Causes and Risk Factors
Doctors don't know why some cells become hairy cells and others don't. For most people who have hairy cell leukemia, there are no obvious reasons (risk factors) why they developed the disease.
How Does Hairy Cell Leukemia Develop?
Hairy cell leukemia starts with a mutation (change) in the DNA of a single stem cell in the bone marrow. Stem cells form blood cells (white cells, red cells and platelets).
The abnormal change occurs in a white cell called a B lymphocyte. B lymphocytes normally produce antibodies to help fight infections. Hairy cells tend to accumulate in the bone marrow, liver and spleen. Hairy cells multiply uncontrollably and crowd out normal white cells, red cells and platelets. Even though hairy cell leukemia affects the white cells, the lymph nodes usually don't enlarge.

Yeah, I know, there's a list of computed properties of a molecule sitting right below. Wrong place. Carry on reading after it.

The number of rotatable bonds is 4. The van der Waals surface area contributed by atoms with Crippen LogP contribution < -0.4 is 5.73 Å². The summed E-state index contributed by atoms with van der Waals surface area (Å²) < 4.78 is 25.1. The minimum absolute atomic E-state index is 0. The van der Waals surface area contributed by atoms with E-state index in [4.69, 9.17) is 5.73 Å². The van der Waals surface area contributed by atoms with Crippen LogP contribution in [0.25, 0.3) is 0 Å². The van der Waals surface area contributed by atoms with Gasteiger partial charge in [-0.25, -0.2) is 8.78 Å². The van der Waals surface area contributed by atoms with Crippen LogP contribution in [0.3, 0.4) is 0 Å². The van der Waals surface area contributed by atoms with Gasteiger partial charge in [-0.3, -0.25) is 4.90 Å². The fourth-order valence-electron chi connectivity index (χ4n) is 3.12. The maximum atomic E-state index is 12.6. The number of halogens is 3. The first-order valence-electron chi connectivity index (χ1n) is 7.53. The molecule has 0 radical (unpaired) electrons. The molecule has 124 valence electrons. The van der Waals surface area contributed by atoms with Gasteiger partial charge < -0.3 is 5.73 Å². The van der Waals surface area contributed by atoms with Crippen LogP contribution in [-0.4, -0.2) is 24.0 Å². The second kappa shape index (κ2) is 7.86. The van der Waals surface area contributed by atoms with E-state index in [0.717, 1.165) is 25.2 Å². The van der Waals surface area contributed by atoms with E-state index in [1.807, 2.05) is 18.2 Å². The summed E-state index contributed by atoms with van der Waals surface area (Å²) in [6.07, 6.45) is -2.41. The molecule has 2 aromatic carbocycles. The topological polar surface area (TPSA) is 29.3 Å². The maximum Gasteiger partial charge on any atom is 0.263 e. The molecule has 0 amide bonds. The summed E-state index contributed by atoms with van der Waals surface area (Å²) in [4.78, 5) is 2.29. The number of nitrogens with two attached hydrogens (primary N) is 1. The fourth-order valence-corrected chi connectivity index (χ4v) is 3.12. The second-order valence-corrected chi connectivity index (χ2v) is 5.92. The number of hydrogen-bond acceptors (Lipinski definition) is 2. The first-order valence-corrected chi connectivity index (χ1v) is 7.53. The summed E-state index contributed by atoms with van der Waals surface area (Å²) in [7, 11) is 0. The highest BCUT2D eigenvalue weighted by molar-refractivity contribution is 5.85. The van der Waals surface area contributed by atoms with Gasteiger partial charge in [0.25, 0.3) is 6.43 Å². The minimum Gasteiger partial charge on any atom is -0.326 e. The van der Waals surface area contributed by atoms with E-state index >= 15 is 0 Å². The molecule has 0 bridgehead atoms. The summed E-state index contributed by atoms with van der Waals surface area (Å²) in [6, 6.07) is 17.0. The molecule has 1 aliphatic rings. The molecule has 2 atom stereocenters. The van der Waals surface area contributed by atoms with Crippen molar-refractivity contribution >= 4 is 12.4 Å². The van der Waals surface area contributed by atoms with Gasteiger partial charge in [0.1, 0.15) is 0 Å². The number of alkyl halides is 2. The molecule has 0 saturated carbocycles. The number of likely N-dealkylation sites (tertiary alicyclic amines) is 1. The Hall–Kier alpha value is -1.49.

Hairy cell leukemia gets its name from the short, thin projections that look like hair on its cells.
If not treated, hairy cell leukemia can eventually result in serious health conditions that affect the blood:
- anemia (too few red cells)
- neutropenia and monocytopenia (too few neutrophils and monocytes [types of white cells], which impair the body's ability to fight infections)
- thrombocytopenia (too few normal platelets, which causes bruising and easy bleeding)
Low numbers of all three blood cell counts is called pancytopenia.